Effectiveness of ultrasonic debridement on reduction of bacteria and biofilm in patients with chronic wounds: A scoping review

Yukie Kataoka, Mao Kunimitsu, Gojiro Nakagami, Sofoklis Koudounas, Carolina D. Weller, Hiromi Sanada

Research output: Contribution to journalArticleResearchpeer-review


Chronic wounds are defined as “hard-to-heal” wounds that are caused by disordered mechanisms of wound healing. Chronic wounds have a high risk of infection and can form biofilms, leading to the release of planktonic bacteria, which causes persistent infections locally or remotely. Therefore, infection control and removal of the biofilm in chronic wounds are essential. Recently, ultrasonic debridement was introduced as a new method to reduce infection and promote the healing of chronic wounds. This scoping review aimed to evaluate the effectiveness of ultrasonic debridement on the changes in bacteria and biofilms, and consequently the wound healing rate of chronic wounds. A total of 1021 articles were identified through the database search, and nine papers were eligible for inclusion. Findings suggest that non-contact devices are useful for wound healing as they reduce the inflammatory response, although the bacterial load is not significantly changed. Ultrasonic debridement devices that require direct contact with the wound promote wound healing through reduction of biofilm or bacterial load. The optimum settings for ultrasonic debridement using a non-contact device are relatively consistent, but the settings for devices that require direct contact are diverse. Further studies on ultrasonic debridement in chronic wounds are required.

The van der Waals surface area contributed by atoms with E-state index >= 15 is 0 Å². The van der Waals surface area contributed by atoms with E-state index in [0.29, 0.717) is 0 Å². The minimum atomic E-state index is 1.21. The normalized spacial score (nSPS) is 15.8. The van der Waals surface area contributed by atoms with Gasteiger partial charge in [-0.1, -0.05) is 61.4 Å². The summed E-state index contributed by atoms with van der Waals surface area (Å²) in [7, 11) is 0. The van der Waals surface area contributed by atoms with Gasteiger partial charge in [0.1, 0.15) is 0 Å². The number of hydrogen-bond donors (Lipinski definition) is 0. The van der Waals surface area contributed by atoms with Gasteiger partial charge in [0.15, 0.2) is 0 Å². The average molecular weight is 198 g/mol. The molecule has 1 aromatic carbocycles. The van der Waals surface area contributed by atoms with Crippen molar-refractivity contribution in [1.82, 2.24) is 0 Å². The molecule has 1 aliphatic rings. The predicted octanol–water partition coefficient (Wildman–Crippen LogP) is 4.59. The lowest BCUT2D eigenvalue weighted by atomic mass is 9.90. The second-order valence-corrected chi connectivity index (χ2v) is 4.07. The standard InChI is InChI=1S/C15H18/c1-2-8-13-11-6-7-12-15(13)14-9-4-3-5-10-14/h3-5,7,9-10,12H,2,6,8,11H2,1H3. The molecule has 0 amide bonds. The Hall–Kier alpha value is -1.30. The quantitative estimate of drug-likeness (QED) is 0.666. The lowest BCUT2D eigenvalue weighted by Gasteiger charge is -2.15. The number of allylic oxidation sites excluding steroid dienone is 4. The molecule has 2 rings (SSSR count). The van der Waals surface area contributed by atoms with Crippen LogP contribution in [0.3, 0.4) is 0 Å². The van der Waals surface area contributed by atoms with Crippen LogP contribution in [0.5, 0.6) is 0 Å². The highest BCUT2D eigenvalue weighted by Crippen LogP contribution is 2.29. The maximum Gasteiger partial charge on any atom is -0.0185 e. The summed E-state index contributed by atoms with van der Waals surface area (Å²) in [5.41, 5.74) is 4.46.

Original languageEnglish
Pages (from-to)176–186
Number of pages11
JournalInternational Wound Journal
Issue number2
Publication statusPublished - Apr 2021


  • foot ulcer
  • leg ulcer
  • pressure ulcer
  • ultrasound
  • wound healing

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